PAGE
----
KANSAS CITY -- Jordan Lyles put together one of his best outings in a Royals uniform -- good enough to end a career-long losing streak -- but it wasn’t enough.
For the third time in the past six games, the Royals gave up four or more runs in the sixth inning or later in a 7-2 loss to the Rockies on Friday night at Kauffman Stadium.
And that fact wasn’t lost on Royals manager Matt Quatraro. Lyles, who struck out eight batters, one shy from his season high, was pulled after five innings despite throwing just 74 pitches in a strategic move to avoid both the big inning and the third time through the Rockies' lineup.
But instead of avoiding it, the Royals just delayed it.
Kansas City allowed a combined 13 runs in the sixth inning during the past three losses, but it was a six-run eighth inning that sunk the Royals on Friday.
“[The sixth inning] is generally a big spot in every game,” Quatraro said. “As long as you aren’t separated one way or the other, it’s the third time through the order, and you’re at the top of the order which are their best hitters.
“If [Lyles didn’t throw] 25 pitches the inning before, maybe I think differently, but I think that was the best chance to win the game and that’s something we have to try to do.”
Lyles faced just four batters in the fifth despite the 25-pitch inning, and in his mind, he was ready to toe the rubber in the sixth. So, did the decision surprise him?
“Um, yeah,” Lyles said. “Yeah. But we had the two off-days and obviously we had a rested bullpen and have some quality, strong arms out there. I can see why [Quatraro] wanted to [take me out], but I wanted to go back out there for sure.”
Outside of Ryan McMahon’s solo homer in the first inning, Lyles gave up just one hit the remainder of his start and racked up nine whiffs on 19 swings on his four-seam fastball.
“I felt like we had [a] decent amount of life on the fastball, especially to those lefties' arm side up and away,” Lyles said. “Salvy and I kept going to that pitch, up and away, especially with two strikes after landing some breaking balls early in the count. A couple swings they were looking for something else, you could tell.”
The Royals gave Lyles a lead to work with when Edward Olivares hit the first pitch he saw from Rockies starter Chase Anderson in the second inning for a game-tying homer, and Drew Waters’ first homer of the season gave the Royals a one-run lead.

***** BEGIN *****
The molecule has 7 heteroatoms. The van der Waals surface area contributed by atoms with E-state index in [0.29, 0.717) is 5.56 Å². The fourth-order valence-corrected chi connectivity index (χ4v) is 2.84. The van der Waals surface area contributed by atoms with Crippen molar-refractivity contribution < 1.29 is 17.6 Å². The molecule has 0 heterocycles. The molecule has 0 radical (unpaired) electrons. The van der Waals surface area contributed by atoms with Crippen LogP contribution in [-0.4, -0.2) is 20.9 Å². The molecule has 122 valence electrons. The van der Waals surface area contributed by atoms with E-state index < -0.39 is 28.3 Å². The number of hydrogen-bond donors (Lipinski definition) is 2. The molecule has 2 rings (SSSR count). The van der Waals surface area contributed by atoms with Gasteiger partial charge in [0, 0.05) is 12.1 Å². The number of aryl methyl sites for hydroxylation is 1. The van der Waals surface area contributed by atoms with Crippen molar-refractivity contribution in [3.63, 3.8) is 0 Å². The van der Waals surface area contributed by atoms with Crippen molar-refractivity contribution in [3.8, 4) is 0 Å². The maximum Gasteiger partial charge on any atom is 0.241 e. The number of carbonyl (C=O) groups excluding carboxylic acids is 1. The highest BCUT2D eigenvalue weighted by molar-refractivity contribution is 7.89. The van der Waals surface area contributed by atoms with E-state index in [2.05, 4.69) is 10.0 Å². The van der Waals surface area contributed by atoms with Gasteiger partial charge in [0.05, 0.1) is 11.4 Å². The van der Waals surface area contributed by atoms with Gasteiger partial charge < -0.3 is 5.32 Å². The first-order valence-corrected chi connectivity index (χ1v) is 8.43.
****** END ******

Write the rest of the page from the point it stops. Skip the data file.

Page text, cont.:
The 419-foot homer to the opposite field put an end to a 1-for-12 skid for Waters, who the Royals expect will get a long look in center field.
“Any time you get a big hit or anything like that, you get more comfortable,” Waters said. “It’s one of those things, it’s one at-bat [though]. The work’s got to continue in the cage and [I’ve got to] continue to improve.”
Last weekend, Lyles was charged with four runs in the sixth without recording an out. On Friday, Quatraro turned to his bullpen for the sixth, and Taylor Clarke extended his career-high scoreless streak to 12 2/3 innings. But in the eighth, Carlos Hernández allowed four runs and exited with a trainer because of a ruptured callus on his right thumb. The righty is considered day to day.
The Royals gave Lyles a two-year, $17 million dollar deal to be the workhorse for them, but the decision to pull the veteran resulted in his lowest pitch count of the season -- by 12 pitches -- outside of a short 2 1/3-inning outing against the Brewers on May 14 when Lyles gave up seven runs.
The Royals dropped to 0-12 when Lyles starts with Friday's loss, but the first five innings showed what Lyles can bring to a team that, outside of the two off-days, has recently needed as much pitching depth as it could find. It was just the second start of Lyles’ 12 that he allowed fewer than three runs.
“[Lyles] threw the ball great,” Quatraro said. “He’s going to do his thing. He threw several really good changeups today. Velo was up. I thought he worked the ball up and down the zone. It was a really positive outing.”